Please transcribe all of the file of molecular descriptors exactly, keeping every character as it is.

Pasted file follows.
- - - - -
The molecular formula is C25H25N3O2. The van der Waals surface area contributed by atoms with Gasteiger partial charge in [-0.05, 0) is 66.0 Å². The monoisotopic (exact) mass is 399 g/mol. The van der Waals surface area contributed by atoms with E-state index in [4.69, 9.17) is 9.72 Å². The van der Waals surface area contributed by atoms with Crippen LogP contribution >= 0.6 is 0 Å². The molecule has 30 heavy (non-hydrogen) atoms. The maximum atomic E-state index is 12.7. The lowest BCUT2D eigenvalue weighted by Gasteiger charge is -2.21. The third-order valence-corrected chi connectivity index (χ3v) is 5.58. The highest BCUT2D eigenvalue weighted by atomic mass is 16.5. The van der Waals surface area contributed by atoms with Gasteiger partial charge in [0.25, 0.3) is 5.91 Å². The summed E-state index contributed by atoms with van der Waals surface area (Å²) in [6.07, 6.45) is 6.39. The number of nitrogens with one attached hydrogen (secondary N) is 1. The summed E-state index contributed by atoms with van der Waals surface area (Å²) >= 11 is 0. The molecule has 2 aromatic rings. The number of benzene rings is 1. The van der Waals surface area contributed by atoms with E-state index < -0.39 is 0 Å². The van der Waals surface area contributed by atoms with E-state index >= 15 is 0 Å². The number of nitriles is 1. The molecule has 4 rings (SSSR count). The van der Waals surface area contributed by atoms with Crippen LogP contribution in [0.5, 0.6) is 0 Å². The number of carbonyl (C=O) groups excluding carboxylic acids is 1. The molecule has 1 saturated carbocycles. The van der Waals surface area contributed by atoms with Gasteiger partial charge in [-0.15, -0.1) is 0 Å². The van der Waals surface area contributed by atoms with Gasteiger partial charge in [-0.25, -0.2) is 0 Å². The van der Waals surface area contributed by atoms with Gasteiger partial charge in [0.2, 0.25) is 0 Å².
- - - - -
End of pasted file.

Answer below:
The molecular formula is C25H25N3O2. The van der Waals surface area contributed by atoms with Gasteiger partial charge in [-0.05, 0) is 66.0 Å². The monoisotopic (exact) mass is 399 g/mol. The van der Waals surface area contributed by atoms with E-state index in [4.69, 9.17) is 9.72 Å². The van der Waals surface area contributed by atoms with Crippen LogP contribution >= 0.6 is 0 Å². The molecule has 30 heavy (non-hydrogen) atoms. The maximum atomic E-state index is 12.7. The lowest BCUT2D eigenvalue weighted by Gasteiger charge is -2.21. The third-order valence-corrected chi connectivity index (χ3v) is 5.58. The highest BCUT2D eigenvalue weighted by atomic mass is 16.5. The van der Waals surface area contributed by atoms with Gasteiger partial charge in [0.25, 0.3) is 5.91 Å². The summed E-state index contributed by atoms with van der Waals surface area (Å²) in [6.07, 6.45) is 6.39. The number of nitrogens with one attached hydrogen (secondary N) is 1. The summed E-state index contributed by atoms with van der Waals surface area (Å²) >= 11 is 0. The molecule has 2 aromatic rings. The number of benzene rings is 1. The van der Waals surface area contributed by atoms with E-state index < -0.39 is 0 Å². The van der Waals surface area contributed by atoms with E-state index >= 15 is 0 Å². The number of nitriles is 1. The molecule has 4 rings (SSSR count). The van der Waals surface area contributed by atoms with Crippen LogP contribution in [0.5, 0.6) is 0 Å². The number of carbonyl (C=O) groups excluding carboxylic acids is 1. The molecule has 1 saturated carbocycles. The van der Waals surface area contributed by atoms with Gasteiger partial charge in [-0.15, -0.1) is 0 Å². The van der Waals surface area contributed by atoms with Gasteiger partial charge in [-0.25, -0.2) is 0 Å². The van der Waals surface area contributed by atoms with Gasteiger partial charge in [0.2, 0.25) is 0 Å².